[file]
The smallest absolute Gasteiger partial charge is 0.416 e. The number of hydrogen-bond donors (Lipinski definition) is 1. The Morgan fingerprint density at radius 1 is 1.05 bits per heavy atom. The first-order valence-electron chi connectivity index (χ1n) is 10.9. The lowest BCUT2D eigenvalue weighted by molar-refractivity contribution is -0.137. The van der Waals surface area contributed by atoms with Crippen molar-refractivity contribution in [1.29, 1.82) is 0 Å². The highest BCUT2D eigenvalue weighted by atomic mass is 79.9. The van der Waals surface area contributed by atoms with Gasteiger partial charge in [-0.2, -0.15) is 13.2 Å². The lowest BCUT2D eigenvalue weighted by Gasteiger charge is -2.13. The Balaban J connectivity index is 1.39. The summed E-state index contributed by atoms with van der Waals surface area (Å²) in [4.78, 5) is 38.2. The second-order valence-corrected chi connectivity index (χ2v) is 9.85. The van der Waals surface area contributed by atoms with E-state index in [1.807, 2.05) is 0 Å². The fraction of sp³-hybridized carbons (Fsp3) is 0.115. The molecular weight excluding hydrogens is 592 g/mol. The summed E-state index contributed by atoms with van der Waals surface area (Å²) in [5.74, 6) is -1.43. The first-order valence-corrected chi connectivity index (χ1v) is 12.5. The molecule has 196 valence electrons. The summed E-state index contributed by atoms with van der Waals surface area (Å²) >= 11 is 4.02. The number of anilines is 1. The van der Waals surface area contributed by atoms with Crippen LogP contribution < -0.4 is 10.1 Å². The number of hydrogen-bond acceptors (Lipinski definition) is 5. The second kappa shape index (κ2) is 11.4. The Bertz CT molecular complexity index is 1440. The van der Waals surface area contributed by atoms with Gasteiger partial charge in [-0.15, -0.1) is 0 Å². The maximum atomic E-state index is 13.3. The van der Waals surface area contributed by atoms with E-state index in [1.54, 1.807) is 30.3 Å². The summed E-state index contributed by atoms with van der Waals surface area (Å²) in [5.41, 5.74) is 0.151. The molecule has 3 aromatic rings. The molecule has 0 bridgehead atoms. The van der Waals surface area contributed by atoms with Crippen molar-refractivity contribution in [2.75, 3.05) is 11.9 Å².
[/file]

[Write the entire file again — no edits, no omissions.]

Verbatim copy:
The smallest absolute Gasteiger partial charge is 0.416 e. The number of hydrogen-bond donors (Lipinski definition) is 1. The Morgan fingerprint density at radius 1 is 1.05 bits per heavy atom. The first-order valence-electron chi connectivity index (χ1n) is 10.9. The lowest BCUT2D eigenvalue weighted by molar-refractivity contribution is -0.137. The van der Waals surface area contributed by atoms with Crippen molar-refractivity contribution in [1.29, 1.82) is 0 Å². The highest BCUT2D eigenvalue weighted by atomic mass is 79.9. The van der Waals surface area contributed by atoms with Gasteiger partial charge in [-0.2, -0.15) is 13.2 Å². The lowest BCUT2D eigenvalue weighted by Gasteiger charge is -2.13. The Balaban J connectivity index is 1.39. The summed E-state index contributed by atoms with van der Waals surface area (Å²) in [4.78, 5) is 38.2. The second-order valence-corrected chi connectivity index (χ2v) is 9.85. The van der Waals surface area contributed by atoms with E-state index in [1.807, 2.05) is 0 Å². The fraction of sp³-hybridized carbons (Fsp3) is 0.115. The molecular weight excluding hydrogens is 592 g/mol. The summed E-state index contributed by atoms with van der Waals surface area (Å²) in [5.74, 6) is -1.43. The first-order valence-corrected chi connectivity index (χ1v) is 12.5. The molecule has 196 valence electrons. The summed E-state index contributed by atoms with van der Waals surface area (Å²) >= 11 is 4.02. The number of anilines is 1. The van der Waals surface area contributed by atoms with Crippen LogP contribution < -0.4 is 10.1 Å². The number of hydrogen-bond acceptors (Lipinski definition) is 5. The second kappa shape index (κ2) is 11.4. The Bertz CT molecular complexity index is 1440. The van der Waals surface area contributed by atoms with Gasteiger partial charge in [-0.15, -0.1) is 0 Å². The maximum atomic E-state index is 13.3. The van der Waals surface area contributed by atoms with E-state index in [1.54, 1.807) is 30.3 Å². The summed E-state index contributed by atoms with van der Waals surface area (Å²) in [5.41, 5.74) is 0.151. The molecule has 3 aromatic rings. The molecule has 0 bridgehead atoms. The van der Waals surface area contributed by atoms with Crippen molar-refractivity contribution in [2.75, 3.05) is 11.9 Å².